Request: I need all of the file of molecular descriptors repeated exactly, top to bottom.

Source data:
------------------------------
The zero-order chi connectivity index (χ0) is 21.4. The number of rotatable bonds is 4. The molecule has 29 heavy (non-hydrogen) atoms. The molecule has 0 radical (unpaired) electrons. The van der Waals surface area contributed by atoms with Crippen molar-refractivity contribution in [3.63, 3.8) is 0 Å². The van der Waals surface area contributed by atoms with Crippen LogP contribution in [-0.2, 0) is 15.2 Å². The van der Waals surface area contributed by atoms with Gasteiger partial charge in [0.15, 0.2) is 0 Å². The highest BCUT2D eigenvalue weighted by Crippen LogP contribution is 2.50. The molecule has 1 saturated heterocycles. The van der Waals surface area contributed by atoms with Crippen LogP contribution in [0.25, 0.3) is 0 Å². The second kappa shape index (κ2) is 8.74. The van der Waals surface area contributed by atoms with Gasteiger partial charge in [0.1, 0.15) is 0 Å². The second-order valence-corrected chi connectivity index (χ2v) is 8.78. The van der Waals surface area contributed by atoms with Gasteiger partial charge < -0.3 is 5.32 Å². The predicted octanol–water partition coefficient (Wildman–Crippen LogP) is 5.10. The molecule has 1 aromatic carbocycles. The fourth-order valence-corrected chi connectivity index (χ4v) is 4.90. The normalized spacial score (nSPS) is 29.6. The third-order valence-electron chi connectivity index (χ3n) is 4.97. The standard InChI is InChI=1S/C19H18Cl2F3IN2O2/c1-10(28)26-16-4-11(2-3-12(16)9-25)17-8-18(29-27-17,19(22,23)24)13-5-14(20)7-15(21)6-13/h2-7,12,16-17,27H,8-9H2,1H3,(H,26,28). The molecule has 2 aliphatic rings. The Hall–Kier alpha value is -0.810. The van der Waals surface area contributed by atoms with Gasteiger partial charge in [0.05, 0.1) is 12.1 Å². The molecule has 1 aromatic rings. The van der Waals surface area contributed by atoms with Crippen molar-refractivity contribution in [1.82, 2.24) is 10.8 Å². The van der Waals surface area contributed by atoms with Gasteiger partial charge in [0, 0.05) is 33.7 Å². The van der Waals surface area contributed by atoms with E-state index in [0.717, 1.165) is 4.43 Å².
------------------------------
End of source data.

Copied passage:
The zero-order chi connectivity index (χ0) is 21.4. The number of rotatable bonds is 4. The molecule has 29 heavy (non-hydrogen) atoms. The molecule has 0 radical (unpaired) electrons. The van der Waals surface area contributed by atoms with Crippen molar-refractivity contribution in [3.63, 3.8) is 0 Å². The van der Waals surface area contributed by atoms with Crippen LogP contribution in [-0.2, 0) is 15.2 Å². The van der Waals surface area contributed by atoms with Gasteiger partial charge in [0.15, 0.2) is 0 Å². The highest BCUT2D eigenvalue weighted by Crippen LogP contribution is 2.50. The molecule has 1 saturated heterocycles. The van der Waals surface area contributed by atoms with Crippen LogP contribution in [0.25, 0.3) is 0 Å². The second kappa shape index (κ2) is 8.74. The van der Waals surface area contributed by atoms with Gasteiger partial charge in [0.1, 0.15) is 0 Å². The second-order valence-corrected chi connectivity index (χ2v) is 8.78. The van der Waals surface area contributed by atoms with Gasteiger partial charge < -0.3 is 5.32 Å². The predicted octanol–water partition coefficient (Wildman–Crippen LogP) is 5.10. The molecule has 1 aromatic carbocycles. The fourth-order valence-corrected chi connectivity index (χ4v) is 4.90. The normalized spacial score (nSPS) is 29.6. The third-order valence-electron chi connectivity index (χ3n) is 4.97. The standard InChI is InChI=1S/C19H18Cl2F3IN2O2/c1-10(28)26-16-4-11(2-3-12(16)9-25)17-8-18(29-27-17,19(22,23)24)13-5-14(20)7-15(21)6-13/h2-7,12,16-17,27H,8-9H2,1H3,(H,26,28). The molecule has 2 aliphatic rings. The Hall–Kier alpha value is -0.810. The van der Waals surface area contributed by atoms with Gasteiger partial charge in [0.05, 0.1) is 12.1 Å². The molecule has 1 aromatic rings. The van der Waals surface area contributed by atoms with Crippen molar-refractivity contribution in [1.82, 2.24) is 10.8 Å². The van der Waals surface area contributed by atoms with Gasteiger partial charge in [0, 0.05) is 33.7 Å². The van der Waals surface area contributed by atoms with E-state index in [0.717, 1.165) is 4.43 Å².